Why Erasers Are Pink
Photo via Wikimedia Commons.
Think of the early American pencil industry as the Wild West of office supplies.
Starting in the 1820s, pencil manufacturers popped up across the United States in an effort to secure their own piece of a booming, million-dollar business—quickly followed by a flurry of innovations and inventions. “A lot of people were developing similar things from similar ideas in different places, not knowing that somebody else had already done it,” notes Caroline Weaver, owner of Manhattan pencil shop CW Pencil Enterprise. “There was an enormous amount of competition.”
Today’s office supply industry is not characterized by the same sort of frenzied lawlessness. But we still owe the look of our writing instruments to the marketing decisions of those early 19th- and 20th-century pencil mavericks trying to stand out from the crowd.
Take the eraser. In 1770, a British engineer named Edward Nairne produced the first eraser using a South American tree rubber known as caoutchouc. English chemist Joseph Priestley was quite impressed with the results, dubbing the substance “rubber” that same year, after its ability to rub out black marks from pencil lead.
Although the earliest erasers were made solely of rubber, it wasn’t long before the recipe evolved to include factice—a mixture of sulphur and vegetable oil—and pumice (or another abrasive, such as glass powder). “In order for a pencil mark to be erased effectively, there has to be a little bit of friction involved,” explains Weaver, also the author of The Pencil Perfect, a recent book on pencil history. “It needs to be slightly scraped off of the paper. That’s where the pumice comes in.”
The color of the eraser would vary based on the color of the pumice being used. Some were white; many were red or reddish-pink. An Eberhard Faber advertisement from 1921 touts “an adjustable flat red rubber” featured on the end of its popular Mongol pencil.
Photo by Brandi Redd, via Flickr.
It was also the Eberhard Faber Pencil Company, an American subsidiary of a Bavarian pencil manufacturer, who would introduce the world to pink erasers. At first, the hue was simply a consequence of the particular type of Italian pumice that the the company had sourced, which was pink rather than red. The company featured pink erasers on one end of its signature pencils. (The attached eraser itself was another innovation sweeping the U.S. market during the early 1900s.)
The color proved popular, and (according to James Ward in his book The Perfection of the Paper Clip) Eberhard Faber launched a standalone pink eraser in 1916—just as compulsory education laws were being passed throughout the country. The company began to market its erasers specifically to schools, likely realizing that this would be a significant, steady market for writing utensils.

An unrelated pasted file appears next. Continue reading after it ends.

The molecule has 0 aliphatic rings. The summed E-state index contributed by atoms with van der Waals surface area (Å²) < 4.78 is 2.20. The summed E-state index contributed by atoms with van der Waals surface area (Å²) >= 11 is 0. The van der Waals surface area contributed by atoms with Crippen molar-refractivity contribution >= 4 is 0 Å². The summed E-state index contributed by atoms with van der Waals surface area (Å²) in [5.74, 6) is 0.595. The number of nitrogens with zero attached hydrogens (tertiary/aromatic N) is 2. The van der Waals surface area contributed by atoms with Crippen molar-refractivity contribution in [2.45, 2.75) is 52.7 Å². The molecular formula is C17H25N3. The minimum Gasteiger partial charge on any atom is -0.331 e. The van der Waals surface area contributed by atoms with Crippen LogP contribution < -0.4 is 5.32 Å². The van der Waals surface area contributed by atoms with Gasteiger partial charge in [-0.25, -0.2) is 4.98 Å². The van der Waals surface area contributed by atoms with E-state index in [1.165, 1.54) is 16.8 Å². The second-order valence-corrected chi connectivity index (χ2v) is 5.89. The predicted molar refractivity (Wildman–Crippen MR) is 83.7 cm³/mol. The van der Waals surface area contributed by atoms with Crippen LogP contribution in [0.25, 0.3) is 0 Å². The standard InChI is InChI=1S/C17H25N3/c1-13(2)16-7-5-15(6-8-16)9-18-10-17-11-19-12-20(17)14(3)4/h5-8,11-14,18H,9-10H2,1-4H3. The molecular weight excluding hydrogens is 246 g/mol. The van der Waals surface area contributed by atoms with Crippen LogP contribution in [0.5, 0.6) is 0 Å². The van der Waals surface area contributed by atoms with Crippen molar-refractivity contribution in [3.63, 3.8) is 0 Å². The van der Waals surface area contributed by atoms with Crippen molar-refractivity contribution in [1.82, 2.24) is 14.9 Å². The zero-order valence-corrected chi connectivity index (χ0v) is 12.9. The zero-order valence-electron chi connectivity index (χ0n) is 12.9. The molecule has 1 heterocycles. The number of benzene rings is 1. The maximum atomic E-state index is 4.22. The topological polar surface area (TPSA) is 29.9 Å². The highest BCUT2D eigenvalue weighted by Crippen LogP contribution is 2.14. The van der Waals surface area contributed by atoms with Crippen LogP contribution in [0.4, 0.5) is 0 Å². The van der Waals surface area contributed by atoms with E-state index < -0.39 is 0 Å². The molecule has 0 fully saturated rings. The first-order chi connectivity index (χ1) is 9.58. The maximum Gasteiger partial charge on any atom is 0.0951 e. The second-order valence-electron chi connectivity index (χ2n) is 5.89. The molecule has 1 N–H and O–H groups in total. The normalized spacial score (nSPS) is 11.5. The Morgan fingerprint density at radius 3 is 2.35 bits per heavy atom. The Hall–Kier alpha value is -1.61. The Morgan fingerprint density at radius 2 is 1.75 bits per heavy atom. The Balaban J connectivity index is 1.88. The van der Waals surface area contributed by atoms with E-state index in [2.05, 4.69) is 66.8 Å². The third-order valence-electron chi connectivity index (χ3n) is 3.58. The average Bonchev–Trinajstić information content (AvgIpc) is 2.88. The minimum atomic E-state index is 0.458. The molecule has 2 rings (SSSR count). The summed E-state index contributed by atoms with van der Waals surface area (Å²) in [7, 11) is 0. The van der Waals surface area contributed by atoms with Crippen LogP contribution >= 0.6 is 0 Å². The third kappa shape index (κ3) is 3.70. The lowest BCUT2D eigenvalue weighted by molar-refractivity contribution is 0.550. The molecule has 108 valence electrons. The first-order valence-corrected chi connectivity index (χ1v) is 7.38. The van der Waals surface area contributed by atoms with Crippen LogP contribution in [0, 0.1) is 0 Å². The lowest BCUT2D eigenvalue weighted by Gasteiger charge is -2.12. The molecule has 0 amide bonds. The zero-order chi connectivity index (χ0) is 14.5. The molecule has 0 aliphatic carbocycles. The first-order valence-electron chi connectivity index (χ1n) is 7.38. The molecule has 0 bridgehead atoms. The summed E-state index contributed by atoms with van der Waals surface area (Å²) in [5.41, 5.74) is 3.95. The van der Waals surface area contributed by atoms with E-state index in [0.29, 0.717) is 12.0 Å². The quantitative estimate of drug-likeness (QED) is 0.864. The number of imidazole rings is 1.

A stationary trade journal from 1917 includes a section devoted to “Eberhard Faber’s School Goods,” noting that the company “is placing special emphasis these days upon the ‘Mongol’ and ‘Van Dyke’ pencil rubbers for school use.” It goes on to note that the Van Dyke eraser is light pink in color, while the Mongol is “pearl gray.”
Photo by Theilr, via Flickr.
At some point, these pink erasers were dubbed “Pink Pearl,” after Faber’s selection of Pearl pencils. (The name was trademarked in 1937, although it was used as early as 1910.) Quickly, pink erasers had become ubiquitous. The Blackwing 602, which has been lauded as “the best pencil ever made,” featured a pink eraser when it was originally launched in the 1930s.
“As they gained notoriety, pink pumice erasers became more popular,” says Weaver. “These days they’re usually colored to be pink because that’s the color we’ve come to expect them to be, which can be credited to the trusty Pink Pearl.”
Pink Pearls are still produced today, under the Paper Mate brand. They’re now made of synthetic rubber, rather than natural rubber and pumice, says Weaver. (When reached for comment, Newell Brands Office Products—owner of Paper Mate—said any information on the composition of the Pink Pearl is proprietary.)
Photo by @cwpencilenterprise via Instagram.
Photo by @cwpencilenterprise via Instagram.
But, despite changes in the recipe, they remain pink. In fact, Weaver says, the “vast majority” of pencils that come through her shop feature pink erasers. She notes, however, that it is predominantly an American phenomenon. The majority of pencils in Europe actually don’t have attached erasers on the end, and even the handheld erasers are not typically pink.
But the familiar color is pervasive enough that Photoshop’s eraser icon was once a cheerful bubblegum hue—ensuring that, even in the digital future, we’ll remember our erasers that way.